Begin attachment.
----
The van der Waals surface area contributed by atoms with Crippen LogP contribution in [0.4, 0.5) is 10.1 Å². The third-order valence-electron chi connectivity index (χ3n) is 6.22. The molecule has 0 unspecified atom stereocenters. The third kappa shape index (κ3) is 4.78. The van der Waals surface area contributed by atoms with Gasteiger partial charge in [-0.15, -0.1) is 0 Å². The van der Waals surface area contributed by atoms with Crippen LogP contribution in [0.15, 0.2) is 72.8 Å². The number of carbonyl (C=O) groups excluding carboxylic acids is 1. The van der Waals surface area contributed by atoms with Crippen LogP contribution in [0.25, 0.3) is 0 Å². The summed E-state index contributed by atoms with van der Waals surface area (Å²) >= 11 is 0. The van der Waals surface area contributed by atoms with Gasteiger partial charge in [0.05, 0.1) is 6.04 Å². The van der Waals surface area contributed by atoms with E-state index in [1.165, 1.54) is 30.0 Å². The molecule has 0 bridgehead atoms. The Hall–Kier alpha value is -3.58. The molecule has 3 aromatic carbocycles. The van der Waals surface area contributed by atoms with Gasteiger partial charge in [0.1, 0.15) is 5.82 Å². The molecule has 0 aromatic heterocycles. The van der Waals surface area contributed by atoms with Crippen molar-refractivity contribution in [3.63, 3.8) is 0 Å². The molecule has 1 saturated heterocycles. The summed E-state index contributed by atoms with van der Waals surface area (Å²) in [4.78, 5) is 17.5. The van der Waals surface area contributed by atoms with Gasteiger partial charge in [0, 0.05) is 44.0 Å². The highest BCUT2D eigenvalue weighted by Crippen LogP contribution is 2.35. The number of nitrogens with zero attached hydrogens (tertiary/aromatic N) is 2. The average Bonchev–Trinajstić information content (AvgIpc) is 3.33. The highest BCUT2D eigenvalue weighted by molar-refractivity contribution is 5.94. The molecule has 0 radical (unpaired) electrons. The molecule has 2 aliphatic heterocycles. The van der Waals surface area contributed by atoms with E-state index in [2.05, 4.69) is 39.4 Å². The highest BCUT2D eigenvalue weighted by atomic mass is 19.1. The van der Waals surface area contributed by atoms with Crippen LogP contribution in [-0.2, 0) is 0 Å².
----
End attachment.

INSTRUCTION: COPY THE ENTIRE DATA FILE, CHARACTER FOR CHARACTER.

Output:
The van der Waals surface area contributed by atoms with Crippen LogP contribution in [0.4, 0.5) is 10.1 Å². The third-order valence-electron chi connectivity index (χ3n) is 6.22. The molecule has 0 unspecified atom stereocenters. The third kappa shape index (κ3) is 4.78. The van der Waals surface area contributed by atoms with Gasteiger partial charge in [-0.15, -0.1) is 0 Å². The van der Waals surface area contributed by atoms with Crippen LogP contribution in [0.15, 0.2) is 72.8 Å². The number of carbonyl (C=O) groups excluding carboxylic acids is 1. The van der Waals surface area contributed by atoms with Crippen LogP contribution in [0.25, 0.3) is 0 Å². The summed E-state index contributed by atoms with van der Waals surface area (Å²) >= 11 is 0. The van der Waals surface area contributed by atoms with Gasteiger partial charge in [0.05, 0.1) is 6.04 Å². The van der Waals surface area contributed by atoms with E-state index in [1.165, 1.54) is 30.0 Å². The molecule has 0 bridgehead atoms. The Hall–Kier alpha value is -3.58. The molecule has 3 aromatic carbocycles. The van der Waals surface area contributed by atoms with Gasteiger partial charge in [0.1, 0.15) is 5.82 Å². The molecule has 0 aromatic heterocycles. The van der Waals surface area contributed by atoms with Crippen molar-refractivity contribution in [3.63, 3.8) is 0 Å². The molecule has 1 saturated heterocycles. The summed E-state index contributed by atoms with van der Waals surface area (Å²) in [4.78, 5) is 17.5. The van der Waals surface area contributed by atoms with Gasteiger partial charge in [0, 0.05) is 44.0 Å². The highest BCUT2D eigenvalue weighted by Crippen LogP contribution is 2.35. The number of nitrogens with zero attached hydrogens (tertiary/aromatic N) is 2. The average Bonchev–Trinajstić information content (AvgIpc) is 3.33. The highest BCUT2D eigenvalue weighted by molar-refractivity contribution is 5.94. The molecule has 0 radical (unpaired) electrons. The molecule has 2 aliphatic heterocycles. The van der Waals surface area contributed by atoms with E-state index in [2.05, 4.69) is 39.4 Å². The highest BCUT2D eigenvalue weighted by atomic mass is 19.1. The van der Waals surface area contributed by atoms with Crippen LogP contribution in [-0.2, 0) is 0 Å².